• 紅樓鍮 0

      And if your question was why C# doesn’t keep the closure state on the stack: this won’t work if the reachability of the closure escapes the function that created the closure. For example, a function that returns a closure can’t allocate that closure on its own stack frame:

      Func<int> CreateClosure()
      {
          int counter = 0;
          return () => ++counter;
      }
      
      var f = CreateClosure();
      Debug.Assert(f() == 1);
      Debug.Assert(f() == 2);

      (My C# is very rusty; please correct me if my code doesn’t compile.)

      If () => ++counter just referred to the counter on the stack, then once CreateClosure returns, that counter would no longer exist, and the closure would try to access a nonexistent stack variable.

      Similarly, the compiler can’t know statically whether it’s safe to allocate the closure on the stack if the closure will be passed to another function:

      void PrintCounter()
      {
          int counter = 0;
          new Timer(_ => {
              var value = Interlocked.Increment(ref counter);
              Console.WriteLine($"{value}\n");
          }, null, 0, 1000);
      }

      Passing a closure to Timer‘s constructor causes it to escape to another thread; that thread must be able to safely invoke the closure even after PrintCounter has returned.

      Non-heap-based languages like Rust allow you to create closures that are stored on the stack, but they (except C++, which wasn’t designed to be strictly safe) track your usage of said closures to ensure they don’t escape the parent function’s stack frame in the fashions shown above (if the parent function passes the closure to another function by reference, the callee must assert in its type signature that it doesn’t retain that reference beyond the closure’s lifetime). It’s also possible for heap-based languages to do such escape analysis dynamically, and elide the heap allocation in case they prove that escaping doesn’t happen; if my memory serves, Java does that optimization, but I don’t hear .NET does it.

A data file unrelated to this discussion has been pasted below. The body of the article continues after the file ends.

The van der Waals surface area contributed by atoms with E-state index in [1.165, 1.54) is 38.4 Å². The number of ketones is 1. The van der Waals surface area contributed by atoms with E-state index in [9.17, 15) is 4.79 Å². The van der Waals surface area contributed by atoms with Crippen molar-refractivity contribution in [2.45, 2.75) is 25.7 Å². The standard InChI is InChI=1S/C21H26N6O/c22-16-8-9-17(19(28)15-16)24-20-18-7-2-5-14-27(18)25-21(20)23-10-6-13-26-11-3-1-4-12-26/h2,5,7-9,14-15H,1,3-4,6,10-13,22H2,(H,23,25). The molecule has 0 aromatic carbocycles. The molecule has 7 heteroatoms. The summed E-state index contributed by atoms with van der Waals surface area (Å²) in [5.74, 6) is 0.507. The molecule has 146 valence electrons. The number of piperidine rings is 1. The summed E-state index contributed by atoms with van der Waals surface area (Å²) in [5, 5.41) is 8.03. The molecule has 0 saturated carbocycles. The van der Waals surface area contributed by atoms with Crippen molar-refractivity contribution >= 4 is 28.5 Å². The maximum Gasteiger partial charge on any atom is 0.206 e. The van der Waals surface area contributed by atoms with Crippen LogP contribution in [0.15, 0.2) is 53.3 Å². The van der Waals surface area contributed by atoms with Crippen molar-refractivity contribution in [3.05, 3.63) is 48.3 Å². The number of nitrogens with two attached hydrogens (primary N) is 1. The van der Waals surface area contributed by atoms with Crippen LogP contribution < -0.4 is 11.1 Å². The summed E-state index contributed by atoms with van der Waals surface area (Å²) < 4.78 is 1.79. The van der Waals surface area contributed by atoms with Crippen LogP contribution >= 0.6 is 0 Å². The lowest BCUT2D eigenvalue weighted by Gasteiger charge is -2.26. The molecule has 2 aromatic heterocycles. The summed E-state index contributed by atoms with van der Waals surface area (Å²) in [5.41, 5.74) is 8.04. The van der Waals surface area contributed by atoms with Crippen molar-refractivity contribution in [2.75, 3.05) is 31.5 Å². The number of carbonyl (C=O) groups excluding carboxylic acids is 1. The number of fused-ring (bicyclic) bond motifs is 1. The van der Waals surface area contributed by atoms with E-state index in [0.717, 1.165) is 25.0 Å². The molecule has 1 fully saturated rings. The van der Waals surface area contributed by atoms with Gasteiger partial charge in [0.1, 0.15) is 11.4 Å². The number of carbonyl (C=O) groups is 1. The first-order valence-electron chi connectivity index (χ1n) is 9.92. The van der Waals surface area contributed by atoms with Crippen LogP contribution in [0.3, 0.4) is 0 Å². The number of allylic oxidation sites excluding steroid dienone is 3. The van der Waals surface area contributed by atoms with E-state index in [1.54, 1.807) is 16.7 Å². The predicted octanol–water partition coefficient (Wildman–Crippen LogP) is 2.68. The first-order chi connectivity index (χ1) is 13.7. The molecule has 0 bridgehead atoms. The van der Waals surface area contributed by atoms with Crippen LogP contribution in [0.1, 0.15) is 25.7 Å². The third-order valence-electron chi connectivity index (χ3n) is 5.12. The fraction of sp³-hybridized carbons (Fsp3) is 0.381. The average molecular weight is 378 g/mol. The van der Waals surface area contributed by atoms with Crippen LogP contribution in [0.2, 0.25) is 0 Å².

• Melissa P 0

    well, no silicon wasted… the instructions only exist in microcode

    but you can’t get rid of those, as a lot of “positive malware” is still using them, aka “software protectors”.

    • Fabian Giesen 0

      Microcode ROM still takes up silicon real estate!

  • Bernd Oppolzer 0

    In normal Pascal procedure calls, such a vector of stack frame addresses is not needed. A standard Pascal runtime knows all the time about the current stack frame address of – say – the procedure which is currently active at static level n. This information is called the DISPLAY VECTOR and there is no need to copy the display vector on procedure calls, because it is stored at a well-known location inside the runtime. You only have to replace the stack frame addresses of the current static level, when you enter or leave a procedure (and maybe set the new current static level).

    What makes things more complicated, are procedure and function PARAMETERS (in Pascal), that is: procedures that are passed as parameters to other procedures. In this case, it is indeed necessary to COPY THE COMPLETE DISPLAY VECTOR, because it is not possible to predict what static level the procedure (which is passed as a parameter) has. So maybe the ENTER instruction is meant for such use cases.

    Some of the old Pascal compilers didn’t allow procedure parameters (or implemented them badly) due to these difficulties.
    To see, if your (Pascal or Algol) compiler implemented procedure parameters correctly, you can use the “Man or Boy” test: https://en.wikipedia.org/wiki/Man_or_boy_test

    • Kalle Niemitalo 0

      Does any current ABI specification define the static chain pointer or display vector in sufficient detail, to allow lexically nested procedures or functions to be passed as parameters between programming languages? On the Itanium, one could perhaps construct a temporary function descriptor and place the static chain pointer in its global pointer field, but I don’t know if this is permissible.

Feedback usabilla icon